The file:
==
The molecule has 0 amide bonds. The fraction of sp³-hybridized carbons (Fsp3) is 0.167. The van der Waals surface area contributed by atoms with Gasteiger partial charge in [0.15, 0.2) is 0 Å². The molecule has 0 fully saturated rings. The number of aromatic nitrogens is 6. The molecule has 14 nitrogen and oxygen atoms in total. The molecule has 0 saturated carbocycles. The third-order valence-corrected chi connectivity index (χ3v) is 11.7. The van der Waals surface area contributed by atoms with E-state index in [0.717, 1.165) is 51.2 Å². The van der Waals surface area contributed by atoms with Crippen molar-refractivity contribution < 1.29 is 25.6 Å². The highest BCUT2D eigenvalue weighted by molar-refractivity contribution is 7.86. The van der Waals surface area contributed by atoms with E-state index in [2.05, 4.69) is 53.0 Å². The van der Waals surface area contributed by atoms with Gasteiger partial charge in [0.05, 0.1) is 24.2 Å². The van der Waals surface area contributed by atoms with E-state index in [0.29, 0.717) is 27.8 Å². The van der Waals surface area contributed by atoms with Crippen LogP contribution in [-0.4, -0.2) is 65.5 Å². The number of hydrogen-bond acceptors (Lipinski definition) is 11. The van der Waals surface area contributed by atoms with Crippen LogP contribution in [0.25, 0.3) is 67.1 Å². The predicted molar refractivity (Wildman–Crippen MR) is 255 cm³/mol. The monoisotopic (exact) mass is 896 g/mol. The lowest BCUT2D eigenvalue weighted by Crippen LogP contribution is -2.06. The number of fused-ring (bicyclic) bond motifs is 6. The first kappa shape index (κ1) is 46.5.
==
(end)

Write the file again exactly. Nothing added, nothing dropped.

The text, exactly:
The molecule has 0 amide bonds. The fraction of sp³-hybridized carbons (Fsp3) is 0.167. The van der Waals surface area contributed by atoms with Gasteiger partial charge in [0.15, 0.2) is 0 Å². The molecule has 0 fully saturated rings. The number of aromatic nitrogens is 6. The molecule has 14 nitrogen and oxygen atoms in total. The molecule has 0 saturated carbocycles. The third-order valence-corrected chi connectivity index (χ3v) is 11.7. The van der Waals surface area contributed by atoms with E-state index in [0.717, 1.165) is 51.2 Å². The van der Waals surface area contributed by atoms with Crippen molar-refractivity contribution < 1.29 is 25.6 Å². The highest BCUT2D eigenvalue weighted by molar-refractivity contribution is 7.86. The van der Waals surface area contributed by atoms with E-state index in [2.05, 4.69) is 53.0 Å². The van der Waals surface area contributed by atoms with Gasteiger partial charge in [0.05, 0.1) is 24.2 Å². The van der Waals surface area contributed by atoms with E-state index in [0.29, 0.717) is 27.8 Å². The van der Waals surface area contributed by atoms with Crippen LogP contribution in [-0.4, -0.2) is 65.5 Å². The number of hydrogen-bond acceptors (Lipinski definition) is 11. The van der Waals surface area contributed by atoms with Crippen LogP contribution in [0.25, 0.3) is 67.1 Å². The predicted molar refractivity (Wildman–Crippen MR) is 255 cm³/mol. The monoisotopic (exact) mass is 896 g/mol. The lowest BCUT2D eigenvalue weighted by Crippen LogP contribution is -2.06. The number of fused-ring (bicyclic) bond motifs is 6. The first kappa shape index (κ1) is 46.5.